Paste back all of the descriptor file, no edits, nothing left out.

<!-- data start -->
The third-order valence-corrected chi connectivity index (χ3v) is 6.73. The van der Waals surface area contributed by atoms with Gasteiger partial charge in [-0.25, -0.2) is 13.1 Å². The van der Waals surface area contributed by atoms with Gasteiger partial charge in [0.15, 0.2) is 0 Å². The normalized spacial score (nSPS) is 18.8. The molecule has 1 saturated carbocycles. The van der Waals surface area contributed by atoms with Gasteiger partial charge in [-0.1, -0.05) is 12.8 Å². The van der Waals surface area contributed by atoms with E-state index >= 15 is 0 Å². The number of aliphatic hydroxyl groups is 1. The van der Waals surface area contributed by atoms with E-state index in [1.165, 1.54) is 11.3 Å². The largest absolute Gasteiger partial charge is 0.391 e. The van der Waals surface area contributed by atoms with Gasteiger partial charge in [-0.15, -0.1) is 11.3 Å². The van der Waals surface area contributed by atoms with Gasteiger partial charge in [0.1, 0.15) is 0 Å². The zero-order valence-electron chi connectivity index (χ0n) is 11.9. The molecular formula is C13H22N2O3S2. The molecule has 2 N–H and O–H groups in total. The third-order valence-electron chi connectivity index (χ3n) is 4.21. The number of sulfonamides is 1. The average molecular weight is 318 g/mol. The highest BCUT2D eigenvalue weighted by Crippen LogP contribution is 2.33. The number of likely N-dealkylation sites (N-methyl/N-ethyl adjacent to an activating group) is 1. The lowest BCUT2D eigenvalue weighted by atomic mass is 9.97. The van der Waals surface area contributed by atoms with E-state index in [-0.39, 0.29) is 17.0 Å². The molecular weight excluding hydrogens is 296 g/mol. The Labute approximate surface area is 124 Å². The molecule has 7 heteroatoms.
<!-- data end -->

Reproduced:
The third-order valence-corrected chi connectivity index (χ3v) is 6.73. The van der Waals surface area contributed by atoms with Gasteiger partial charge in [-0.25, -0.2) is 13.1 Å². The van der Waals surface area contributed by atoms with Gasteiger partial charge in [0.15, 0.2) is 0 Å². The normalized spacial score (nSPS) is 18.8. The molecule has 1 saturated carbocycles. The van der Waals surface area contributed by atoms with Gasteiger partial charge in [-0.1, -0.05) is 12.8 Å². The van der Waals surface area contributed by atoms with E-state index >= 15 is 0 Å². The number of aliphatic hydroxyl groups is 1. The van der Waals surface area contributed by atoms with E-state index in [1.165, 1.54) is 11.3 Å². The largest absolute Gasteiger partial charge is 0.391 e. The van der Waals surface area contributed by atoms with Gasteiger partial charge in [-0.15, -0.1) is 11.3 Å². The van der Waals surface area contributed by atoms with Gasteiger partial charge in [0.1, 0.15) is 0 Å². The zero-order valence-electron chi connectivity index (χ0n) is 11.9. The molecular formula is C13H22N2O3S2. The molecule has 2 N–H and O–H groups in total. The third-order valence-electron chi connectivity index (χ3n) is 4.21. The number of sulfonamides is 1. The average molecular weight is 318 g/mol. The highest BCUT2D eigenvalue weighted by Crippen LogP contribution is 2.33. The number of likely N-dealkylation sites (N-methyl/N-ethyl adjacent to an activating group) is 1. The lowest BCUT2D eigenvalue weighted by atomic mass is 9.97. The van der Waals surface area contributed by atoms with E-state index in [-0.39, 0.29) is 17.0 Å². The molecular weight excluding hydrogens is 296 g/mol. The Labute approximate surface area is 124 Å². The molecule has 7 heteroatoms.